Monday, December 10, 2012

Thoughts on Ancient Roadways

File:Mid-nineteenth century reconstruction of Alexander's catafalque based on the description by Diodorus.jpg

A voice of one crying out in the desert: 
"Prepare the way of the Lord, make straight his paths. 
Every valley shall be filled and every mountain and hill shall be made low. 
The winding roads shall be made straight, and the rough ways made smooth, 
and all flesh shall see the salvation of God."

I don't know if there was still a memory of Alexander the Great's funeral procession at the time of John the Baptist's preaching. Alexander died in Persia and his body was placed in a huge funerary temple and dragged through the Holy Land ]down to Alexandria to be entombed. It would have been much simpler to have put the body on a ship but instead it went by land, but the land journey of the corpse with a huge retinue meant that Alexander's glory was seen.
The transfer of his body was a huge engineering feat, it meant a road way had to built, literally mountains or at least hills had to be laid low and valley raised up, twisted tracks had to be made straight. A Way suitable for camels, or even a vast army was not suitable for Alexander's juggernaut, a paved way would have to be constructed and built by local labour.
Alexander's funeral was the most spectacular of the ancient world but it would seem was not an exception. It would seem paved roads were very much associated with Kings, Empires, Armies and Gods. Those ancient Roman roads were not for moving herds or crops or merchandise around but for armies and Imperial messengers, to even use the road invariably involved applying for permission or a licence and was restricted to particular "chosen" people.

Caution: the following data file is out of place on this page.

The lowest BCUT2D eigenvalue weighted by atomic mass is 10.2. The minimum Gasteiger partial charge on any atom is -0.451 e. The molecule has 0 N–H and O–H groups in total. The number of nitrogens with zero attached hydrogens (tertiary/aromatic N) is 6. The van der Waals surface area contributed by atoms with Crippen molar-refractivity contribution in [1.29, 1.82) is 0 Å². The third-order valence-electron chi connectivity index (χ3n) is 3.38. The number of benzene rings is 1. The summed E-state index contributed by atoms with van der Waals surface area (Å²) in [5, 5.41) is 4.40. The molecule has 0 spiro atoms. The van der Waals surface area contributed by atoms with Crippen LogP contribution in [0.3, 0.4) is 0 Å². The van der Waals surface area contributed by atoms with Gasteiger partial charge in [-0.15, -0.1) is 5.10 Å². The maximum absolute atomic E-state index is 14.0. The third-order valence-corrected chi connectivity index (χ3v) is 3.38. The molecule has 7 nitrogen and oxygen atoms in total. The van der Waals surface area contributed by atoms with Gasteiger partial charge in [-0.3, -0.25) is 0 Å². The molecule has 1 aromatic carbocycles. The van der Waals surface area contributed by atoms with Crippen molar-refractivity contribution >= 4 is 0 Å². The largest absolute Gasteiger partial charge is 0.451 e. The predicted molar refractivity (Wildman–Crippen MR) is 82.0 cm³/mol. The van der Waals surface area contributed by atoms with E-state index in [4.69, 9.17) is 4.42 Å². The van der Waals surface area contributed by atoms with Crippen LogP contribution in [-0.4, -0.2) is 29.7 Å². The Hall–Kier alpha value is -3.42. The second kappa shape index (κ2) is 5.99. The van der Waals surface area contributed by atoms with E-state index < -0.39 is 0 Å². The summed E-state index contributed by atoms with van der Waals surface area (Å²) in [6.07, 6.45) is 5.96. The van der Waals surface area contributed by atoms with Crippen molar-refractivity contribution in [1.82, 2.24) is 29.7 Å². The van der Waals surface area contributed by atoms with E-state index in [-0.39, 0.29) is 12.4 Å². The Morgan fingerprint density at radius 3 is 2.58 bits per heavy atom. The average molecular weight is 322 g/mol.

Johns call therefore for making a "Way for the Lord" is for a Divine Way, a road that involves effort to build and maintain, it is sacred processional route not a winding goat track.

Today's reading from Isaiah says the following:
A highway will be there, called the holy way; No one unclean may pass over it, nor fools go astray on it. No lion will be there, nor beast of prey go up to be met upon it. It is for those with a journey to make, and on it the redeemed will walk. Those whom the LORD has ransomed will return and enter Zion singing, crowned with everlasting joy; They will meet with joy and gladness, sorrow and mourning will flee.

Even to have access to it one has to be in a state of Grace, "No one unclean may pass over it". Nor is it a place for the dissident, "nor fools go astray on it".

3 comments:

wretchedwithhope said...

when you think of the honour and glory heaped on ancient kings; that heaped on contemporary 'stahhz';

why do so many want to dimish the glory owed to the King of Kings, the Lord of Lords, Prince of true Peace? what does one gain from that decrease? a more manipulable king?

like the outpuring of expensive oils upon the head of Our Lord entirely lacking a "practicle utility: it is a prodigal waste of precious material. It is a pouring out of unwithholding love."

Dorothy B said...

How fascinating! I didn't know about Alexander's funeral journey. Your reflection on the significance of the road is very helpful; thank you for it.

Physiocrat said...

This is the Record of John,
when the Jews sent priests and Levites from Jerusalem to ask him, Who art thou? And he confessed and denied not, and said plainly, I am not the Christ.

And they asked him, What art thou then? Art thou Elias?
Art thou Elias?
And he said, I am not.
Art thou the prophet?
Art thou the prophet?
And he answered, No.

Then said they unto him, What art thou?
that we may give an answer unto them that sent us.
What sayest thou of thyself?

And he said, I am the voice of him that crieth in the wilderness,
Make straight the way of the Lord
Make straight the way of the Lord

But why do we never get to hear this setting by Orlando Gibbons in church?